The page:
Goal As Roadmap: Writing Diagnostics VI

Structure comes next on the checklist of evaluating your story premise.  Do you have a specific goal, opposition to that goal, strong character motivation, and a showdown planned for the ending?

Let’s deal with these one at a time, starting with goal.

The protagonist’s goal shapes the story that is to come.  Most of the decisions you make in putting your plot together will depend on the goal.  I suggest that you evaluate the goal along the following questions:  Is it specific?  Can it be achieved right now or in a matter of days or weeks?  Is it worthwhile rather than trivial?  Will failing to accomplish the goal be devasting for your protagonist?

Be honest when you answer these questions.  If you fake, dodge, or trick your way around a solid goal, then you’re only cheating yourself.

Story goals fail when they’re

     *too trivial

     *too vague

Say that your protagonist learns her mother is going to visit her apartment on Saturday.  She wants to clean the place before Mom’s arrival.

Is this a viable story goal?  Not really.  Although it’s specific and within a tight time frame, the stakes are too low.  Remember to always ask yourself if the protagonist will be devastated by failure.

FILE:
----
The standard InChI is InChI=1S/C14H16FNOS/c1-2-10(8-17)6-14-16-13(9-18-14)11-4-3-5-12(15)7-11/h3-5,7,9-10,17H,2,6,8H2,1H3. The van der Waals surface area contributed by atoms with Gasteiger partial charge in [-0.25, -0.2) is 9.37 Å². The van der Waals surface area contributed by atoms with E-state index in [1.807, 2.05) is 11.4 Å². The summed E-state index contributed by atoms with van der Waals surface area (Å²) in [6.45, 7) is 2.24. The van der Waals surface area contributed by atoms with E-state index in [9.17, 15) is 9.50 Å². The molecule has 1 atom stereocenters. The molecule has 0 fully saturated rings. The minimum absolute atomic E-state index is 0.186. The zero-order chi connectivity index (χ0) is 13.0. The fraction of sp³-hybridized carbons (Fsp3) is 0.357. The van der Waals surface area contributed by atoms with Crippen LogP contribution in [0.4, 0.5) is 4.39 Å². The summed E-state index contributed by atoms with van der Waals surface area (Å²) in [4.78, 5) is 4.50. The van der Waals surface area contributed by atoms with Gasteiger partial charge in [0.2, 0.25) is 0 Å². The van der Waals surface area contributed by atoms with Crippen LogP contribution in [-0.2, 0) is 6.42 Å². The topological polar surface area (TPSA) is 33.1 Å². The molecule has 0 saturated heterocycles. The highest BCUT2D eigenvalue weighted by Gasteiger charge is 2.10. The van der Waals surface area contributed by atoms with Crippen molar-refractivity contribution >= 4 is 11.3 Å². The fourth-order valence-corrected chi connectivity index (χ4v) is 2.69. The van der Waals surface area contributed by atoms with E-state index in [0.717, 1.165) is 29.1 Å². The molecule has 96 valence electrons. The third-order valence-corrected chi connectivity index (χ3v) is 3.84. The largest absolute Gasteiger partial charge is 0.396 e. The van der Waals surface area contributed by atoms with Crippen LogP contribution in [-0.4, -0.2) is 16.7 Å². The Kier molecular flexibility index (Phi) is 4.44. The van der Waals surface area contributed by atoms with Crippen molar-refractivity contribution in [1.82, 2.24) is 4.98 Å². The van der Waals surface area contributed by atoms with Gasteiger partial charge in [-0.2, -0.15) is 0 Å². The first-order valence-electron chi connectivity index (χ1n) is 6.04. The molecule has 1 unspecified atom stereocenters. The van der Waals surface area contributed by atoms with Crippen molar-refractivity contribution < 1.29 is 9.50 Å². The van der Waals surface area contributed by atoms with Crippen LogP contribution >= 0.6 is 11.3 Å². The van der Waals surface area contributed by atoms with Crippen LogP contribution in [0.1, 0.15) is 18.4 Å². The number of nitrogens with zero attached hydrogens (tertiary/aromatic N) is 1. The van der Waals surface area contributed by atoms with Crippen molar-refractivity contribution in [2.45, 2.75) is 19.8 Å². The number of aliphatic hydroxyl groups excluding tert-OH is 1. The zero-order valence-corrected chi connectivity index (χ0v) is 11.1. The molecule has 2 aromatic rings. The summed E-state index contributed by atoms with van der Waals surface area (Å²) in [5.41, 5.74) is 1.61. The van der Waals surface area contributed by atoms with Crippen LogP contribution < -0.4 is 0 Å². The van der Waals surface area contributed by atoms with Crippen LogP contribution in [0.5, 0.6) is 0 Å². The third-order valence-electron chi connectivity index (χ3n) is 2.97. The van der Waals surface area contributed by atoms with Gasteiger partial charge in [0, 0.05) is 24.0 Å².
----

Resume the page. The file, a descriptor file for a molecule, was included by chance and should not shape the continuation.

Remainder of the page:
In this example, Mom may shake her head and criticize, but the world won’t end if she finds a cobweb on the ceiling fan.

Let’s try again.  Say that your protagonist learns that Mom has started shoplifting.  Her favorite target happens to be the store where your protagonist works.  The boss is mad.  The protagonist can’t afford to lose her job or keep paying for Mom’s new hobby.  The protagonist wants to sit Mom down and persuade her to stop.

See the difference?

Okay, you say.  My protagonist’s goal is to be happy.

Nope.  Won’t work.  Too vague.

Of course I want your character to be happy at the story’s end.  But why should he be?  How will he achieve happiness?  What will he do to deserve it?

In our culture, happiness is often seen as a by-product of achieving something tangible.  People usually believe that if they only own something, accomplish something, or find something they will then be happy.  Even the minimalist types out there who proclaim that if they can get rid of all their stuff they’ll be happy are still pursuing a tangible, achievable, specific objective.

Sure, I know that we carry our happiness within ourselves.  But if our character has achieved a state of true, zen-like bliss, we won’t have a story to write about, will we?

So make sure your protagonist starts the story with a goal that’s clear, easy to understand, worthwhile, and specific.  Let the reader know what it is right away.

Then if the reader happens to be uninterested in whether the protagonist can successfully assassinate Charles de Gaulle, the reader can toss The Day of the Jackal aside and instead follow Miss Marple as she figures out who killed the body in the library.

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